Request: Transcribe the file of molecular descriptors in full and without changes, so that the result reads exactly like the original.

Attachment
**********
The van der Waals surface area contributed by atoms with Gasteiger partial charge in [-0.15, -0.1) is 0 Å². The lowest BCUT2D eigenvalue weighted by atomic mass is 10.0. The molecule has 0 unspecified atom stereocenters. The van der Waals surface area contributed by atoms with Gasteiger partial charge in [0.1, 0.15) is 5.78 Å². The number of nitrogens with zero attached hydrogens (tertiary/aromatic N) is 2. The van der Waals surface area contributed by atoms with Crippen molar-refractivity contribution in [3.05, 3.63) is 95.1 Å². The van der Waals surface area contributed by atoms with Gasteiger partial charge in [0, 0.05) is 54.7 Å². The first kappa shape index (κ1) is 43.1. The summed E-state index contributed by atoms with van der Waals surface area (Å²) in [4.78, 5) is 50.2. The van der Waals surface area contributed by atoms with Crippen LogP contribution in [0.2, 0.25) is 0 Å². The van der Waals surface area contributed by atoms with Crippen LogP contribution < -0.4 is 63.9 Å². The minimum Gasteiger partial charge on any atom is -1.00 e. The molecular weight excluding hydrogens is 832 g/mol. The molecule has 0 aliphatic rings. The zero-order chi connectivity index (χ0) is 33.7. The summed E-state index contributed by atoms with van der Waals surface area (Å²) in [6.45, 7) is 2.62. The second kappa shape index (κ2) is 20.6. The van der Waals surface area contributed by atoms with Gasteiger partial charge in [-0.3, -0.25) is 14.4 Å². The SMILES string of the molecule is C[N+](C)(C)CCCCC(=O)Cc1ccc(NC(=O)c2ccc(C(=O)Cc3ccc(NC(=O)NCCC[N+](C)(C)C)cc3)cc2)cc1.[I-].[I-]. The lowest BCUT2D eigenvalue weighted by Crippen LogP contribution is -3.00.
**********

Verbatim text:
The van der Waals surface area contributed by atoms with Gasteiger partial charge in [-0.15, -0.1) is 0 Å². The lowest BCUT2D eigenvalue weighted by atomic mass is 10.0. The molecule has 0 unspecified atom stereocenters. The van der Waals surface area contributed by atoms with Gasteiger partial charge in [0.1, 0.15) is 5.78 Å². The number of nitrogens with zero attached hydrogens (tertiary/aromatic N) is 2. The van der Waals surface area contributed by atoms with Crippen molar-refractivity contribution in [3.05, 3.63) is 95.1 Å². The van der Waals surface area contributed by atoms with Gasteiger partial charge in [0, 0.05) is 54.7 Å². The first kappa shape index (κ1) is 43.1. The summed E-state index contributed by atoms with van der Waals surface area (Å²) in [4.78, 5) is 50.2. The van der Waals surface area contributed by atoms with Crippen LogP contribution in [0.2, 0.25) is 0 Å². The van der Waals surface area contributed by atoms with Crippen LogP contribution < -0.4 is 63.9 Å². The minimum Gasteiger partial charge on any atom is -1.00 e. The molecular weight excluding hydrogens is 832 g/mol. The molecule has 0 aliphatic rings. The zero-order chi connectivity index (χ0) is 33.7. The summed E-state index contributed by atoms with van der Waals surface area (Å²) in [6.45, 7) is 2.62. The second kappa shape index (κ2) is 20.6. The van der Waals surface area contributed by atoms with Gasteiger partial charge in [-0.3, -0.25) is 14.4 Å². The SMILES string of the molecule is C[N+](C)(C)CCCCC(=O)Cc1ccc(NC(=O)c2ccc(C(=O)Cc3ccc(NC(=O)NCCC[N+](C)(C)C)cc3)cc2)cc1.[I-].[I-]. The lowest BCUT2D eigenvalue weighted by Crippen LogP contribution is -3.00.